Moral Call of Faith
Heschel, on the other hand, was also speaking out against an oppressive society – but he was white and often speaking to white, and especially Jewish white audiences. This was a moral call of faith, too, of a different kind.(2)

While Jews may have been oppressed in history, Heschel was making the point that here in American society we have also served as the oppressor – especially when we don’t speak out or act against the oppression of others we see. As Heschel famously put it: “An honest estimation of the moral state of our society will disclose: some are guilty, but all are responsible.”(3)

Conclusions from our learning? Our congregation committed to re-igniting a social action committee at the synagogue. And we all marveled how unusual it was to see the real pungency of King and Heschel’s message be shared in ways we’d never learned, even though we honor MLK with a federal holiday each year since 1986.

Surely theirs is a message that now, in light of the second-time inauguration of an African-American president, we can truly appreciate for the groundwork King and Heschel laid and for the example they set. Perhaps it’s also a message that now, precisely because of those very accomplishments, also challenges our Jewish faith communities to re-arm ourselves with their prophetic call to moral reckoning, press onward, and ask how we might help others face the “Pharaohs” in our society today.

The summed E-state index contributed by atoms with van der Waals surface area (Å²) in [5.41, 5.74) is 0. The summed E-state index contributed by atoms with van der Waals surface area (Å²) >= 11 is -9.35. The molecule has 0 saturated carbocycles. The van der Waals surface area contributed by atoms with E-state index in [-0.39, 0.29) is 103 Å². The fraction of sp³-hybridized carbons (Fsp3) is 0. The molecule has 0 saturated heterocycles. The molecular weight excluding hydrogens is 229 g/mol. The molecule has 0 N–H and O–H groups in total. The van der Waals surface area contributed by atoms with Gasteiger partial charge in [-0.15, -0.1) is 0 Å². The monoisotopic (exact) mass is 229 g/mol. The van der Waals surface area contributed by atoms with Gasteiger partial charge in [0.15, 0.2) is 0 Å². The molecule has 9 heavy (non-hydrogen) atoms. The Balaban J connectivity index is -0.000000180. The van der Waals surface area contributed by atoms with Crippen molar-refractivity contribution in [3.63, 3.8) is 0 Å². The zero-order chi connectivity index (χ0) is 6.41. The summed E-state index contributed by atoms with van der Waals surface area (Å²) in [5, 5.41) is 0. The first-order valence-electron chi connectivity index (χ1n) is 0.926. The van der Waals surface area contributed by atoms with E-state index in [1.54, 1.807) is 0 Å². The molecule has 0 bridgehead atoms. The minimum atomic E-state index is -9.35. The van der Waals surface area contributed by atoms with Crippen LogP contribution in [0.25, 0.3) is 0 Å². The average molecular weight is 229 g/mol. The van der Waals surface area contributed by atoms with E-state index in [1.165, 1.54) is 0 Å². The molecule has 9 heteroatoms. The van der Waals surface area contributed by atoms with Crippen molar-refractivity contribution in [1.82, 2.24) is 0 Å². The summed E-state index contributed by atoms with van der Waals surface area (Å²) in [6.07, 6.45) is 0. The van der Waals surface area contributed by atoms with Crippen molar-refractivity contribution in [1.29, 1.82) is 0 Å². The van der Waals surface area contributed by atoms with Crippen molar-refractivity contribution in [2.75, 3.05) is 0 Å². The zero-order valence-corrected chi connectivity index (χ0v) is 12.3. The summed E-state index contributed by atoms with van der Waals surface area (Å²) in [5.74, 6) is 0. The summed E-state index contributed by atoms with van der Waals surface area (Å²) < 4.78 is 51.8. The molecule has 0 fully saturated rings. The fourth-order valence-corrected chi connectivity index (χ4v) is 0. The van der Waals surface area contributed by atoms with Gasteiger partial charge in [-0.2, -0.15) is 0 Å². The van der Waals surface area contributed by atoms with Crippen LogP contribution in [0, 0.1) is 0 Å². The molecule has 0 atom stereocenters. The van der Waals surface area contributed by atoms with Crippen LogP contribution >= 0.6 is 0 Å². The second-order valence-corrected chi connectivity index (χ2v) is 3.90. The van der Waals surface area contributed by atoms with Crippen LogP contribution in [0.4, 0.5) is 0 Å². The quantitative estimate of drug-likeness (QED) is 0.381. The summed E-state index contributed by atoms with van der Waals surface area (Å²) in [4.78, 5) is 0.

(1) Heschel, Susannah. “Theological Affinities in the Writings of Abraham Joshua Heschel and Martin Luther King Jr.” Conservative Judaism 50:2-3 (1998), 126-143. See especially pages 128-131 and 134-135.
(2) Ibid., 135.
(3) Abraham Joshua Heschel, “Religion and Race.” Abraham Joshua Heschel: Essential Writings. Maryknoll, NY: Orbis, 2011 (69).

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3 thoughts on “Teaching Heschel and King by Leslie Hilgeman

  1. Thank you for your reflection, Leslie! I’d love to hear more about what you’ve learned and what you’re teaching about Heschel and King. Krista Tippett’s On Being had a show back in December called “The Spiritual Audacity of Abraham Joshua Heschel” that I’ve been thinking about since, so I was happy to see your post appear on SofF’s Facebook page. Tippett quoted Heschel’s essay “No Religion is an Island.” I’d like to learn more about how Heschel and King teach us to be both prophetic and engage one another in dialogue.

    Anyway, thanks again!

  2. Really well written Leslie, and I view this essay not just as a personal anecdote but as a call to action – which I appreciate.

    In my own work, I’m preparing to journey through Latin America where I’m sure I will encounter many oppressed groups and power differentials. One thing that occurred to me as I read this essay is that the general stability of our country allows us to see those power differentials and makes it possible for activism to (potentially) make major changes.

    Many of the countries I’ll visit are less stable and have comparatively high levels of corruption – often with multiple groups vying for power. I expect the situation there will be less clear (which of these groups is oppressing which, and which will sincerely agitate for change?), making it harder to even know where to start.

    I suppose I’ve never recognized that one of the blessings of our country is to be able to clearly see who is the oppressor and who is the oppressed.